The Tonight Show is officially in Jimmy Fallon's hands.
Jay Leno ended his 22-year hosting run on Thursday with a little help from Billy Crystal and a surprise musical sendoff from Jack Black, Kim Kardashian, Oprah Winfrey and more. At the end of the episode, the 63-year-old comedian cried as he thanked his longtime viewers, his guests and his dedicated crew.
"This is the hard part," a teary-eyed Leno said, his voice cracking. "This is tricky. I have to thank the audience. We wouldn't be on the air without you people. This has been the greatest 22-years of my life. I am the luckiest guy in the world. I got to meet presidents, astronauts, movie stars. It's just been incredible. I got to work with lighting people, who made me look better than I really am. I got to work with audio people who make me sound better than I really do. And I got to work with producers and directors, and just all kinds of talent people. They made me look a lot smarter than I really am."
"I'll tell you something: First year of this show, I lost my mom; the second year, I lost my dad. Then my brother died. After that I was pretty much out of family. The folks here became my family," he shared. "Consequently when they went through rough times, I tried to be there for them."
Referencing his brief exit from the program in 2009 (when Conan O'Brien had taken over The Tonight Show), Leno continued, "The last time we left this show, you might remember, we had the 64 children that were born among all our staffers. That was a great moment. When people to say to me, 'Why didn't you go to ABC? Why didn't you go to Fox?' I didn't know anybody there. These are the only people I've ever known."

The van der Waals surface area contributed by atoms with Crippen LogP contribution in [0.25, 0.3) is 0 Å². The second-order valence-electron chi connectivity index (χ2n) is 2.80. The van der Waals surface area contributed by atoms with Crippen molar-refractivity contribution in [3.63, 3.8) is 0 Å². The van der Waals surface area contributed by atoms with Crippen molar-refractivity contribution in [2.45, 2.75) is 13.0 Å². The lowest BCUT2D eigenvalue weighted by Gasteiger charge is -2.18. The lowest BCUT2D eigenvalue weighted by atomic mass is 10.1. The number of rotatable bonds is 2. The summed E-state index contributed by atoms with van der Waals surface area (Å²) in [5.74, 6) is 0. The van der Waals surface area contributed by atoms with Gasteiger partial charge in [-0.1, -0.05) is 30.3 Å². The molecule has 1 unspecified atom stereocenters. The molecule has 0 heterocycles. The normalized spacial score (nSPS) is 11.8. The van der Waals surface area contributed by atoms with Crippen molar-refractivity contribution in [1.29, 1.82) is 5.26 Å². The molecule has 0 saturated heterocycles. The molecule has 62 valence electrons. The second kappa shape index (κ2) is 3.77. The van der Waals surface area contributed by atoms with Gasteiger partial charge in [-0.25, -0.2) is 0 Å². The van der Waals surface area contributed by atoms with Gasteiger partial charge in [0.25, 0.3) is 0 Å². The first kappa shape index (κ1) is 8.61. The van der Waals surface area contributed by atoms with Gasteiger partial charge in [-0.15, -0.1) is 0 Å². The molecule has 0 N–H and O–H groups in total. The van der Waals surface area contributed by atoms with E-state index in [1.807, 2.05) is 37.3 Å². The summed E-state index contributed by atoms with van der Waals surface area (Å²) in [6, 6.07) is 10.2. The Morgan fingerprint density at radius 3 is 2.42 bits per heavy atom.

Leno said he's proud that The Tonight Show is part of a union. "I have never worked with a more professional group of people in my life," he said. "When the guys and the women on this show would show me the new car they bought or the house up the street here in Burbank that one of the guys got, I felt that I played as big a role in their success as they played in mine. That was just a great feeling."
The outgoing host added that he's "really excited" for Fallon to take over on Monday, Feb. 17. "It's fun to kind of be the old guy, sit back here and see where the next generation takes this next institution. It really is," he confessed. "It's been a great institution for 60 years. I am so glad I got to be a part of it, but it really is time to go and hand it off to the next guy. It really is. In closing I want to quote Johnny Carson, who was the greatest guy to ever do this job. He said, 'I bid you all a heartfelt goodnight.'"
Leno then tossed it to Garth Brooks to close the show with "Friends in Low Places."
(E! and The Tonight Show are both part of the NBCUniversal family.)